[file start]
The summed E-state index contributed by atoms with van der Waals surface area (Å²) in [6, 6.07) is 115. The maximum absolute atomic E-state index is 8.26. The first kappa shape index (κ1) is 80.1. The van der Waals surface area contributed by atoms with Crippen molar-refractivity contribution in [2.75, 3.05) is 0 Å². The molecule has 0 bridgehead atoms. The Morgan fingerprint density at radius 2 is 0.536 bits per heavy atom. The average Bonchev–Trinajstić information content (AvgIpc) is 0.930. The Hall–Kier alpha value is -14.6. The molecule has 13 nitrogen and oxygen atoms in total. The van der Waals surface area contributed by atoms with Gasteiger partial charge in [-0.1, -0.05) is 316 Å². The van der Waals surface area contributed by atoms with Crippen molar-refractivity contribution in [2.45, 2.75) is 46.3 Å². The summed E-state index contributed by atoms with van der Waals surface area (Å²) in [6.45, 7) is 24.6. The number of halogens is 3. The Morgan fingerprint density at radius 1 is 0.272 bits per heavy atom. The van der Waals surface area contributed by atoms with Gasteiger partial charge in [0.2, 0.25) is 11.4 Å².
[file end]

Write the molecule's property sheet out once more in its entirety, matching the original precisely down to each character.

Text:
The summed E-state index contributed by atoms with van der Waals surface area (Å²) in [6, 6.07) is 115. The maximum absolute atomic E-state index is 8.26. The first kappa shape index (κ1) is 80.1. The van der Waals surface area contributed by atoms with Crippen molar-refractivity contribution in [2.75, 3.05) is 0 Å². The molecule has 0 bridgehead atoms. The Morgan fingerprint density at radius 2 is 0.536 bits per heavy atom. The average Bonchev–Trinajstić information content (AvgIpc) is 0.930. The Hall–Kier alpha value is -14.6. The molecule has 13 nitrogen and oxygen atoms in total. The van der Waals surface area contributed by atoms with Gasteiger partial charge in [-0.1, -0.05) is 316 Å². The van der Waals surface area contributed by atoms with Crippen molar-refractivity contribution in [2.45, 2.75) is 46.3 Å². The summed E-state index contributed by atoms with van der Waals surface area (Å²) in [6.45, 7) is 24.6. The number of halogens is 3. The Morgan fingerprint density at radius 1 is 0.272 bits per heavy atom. The van der Waals surface area contributed by atoms with Gasteiger partial charge in [0.2, 0.25) is 11.4 Å².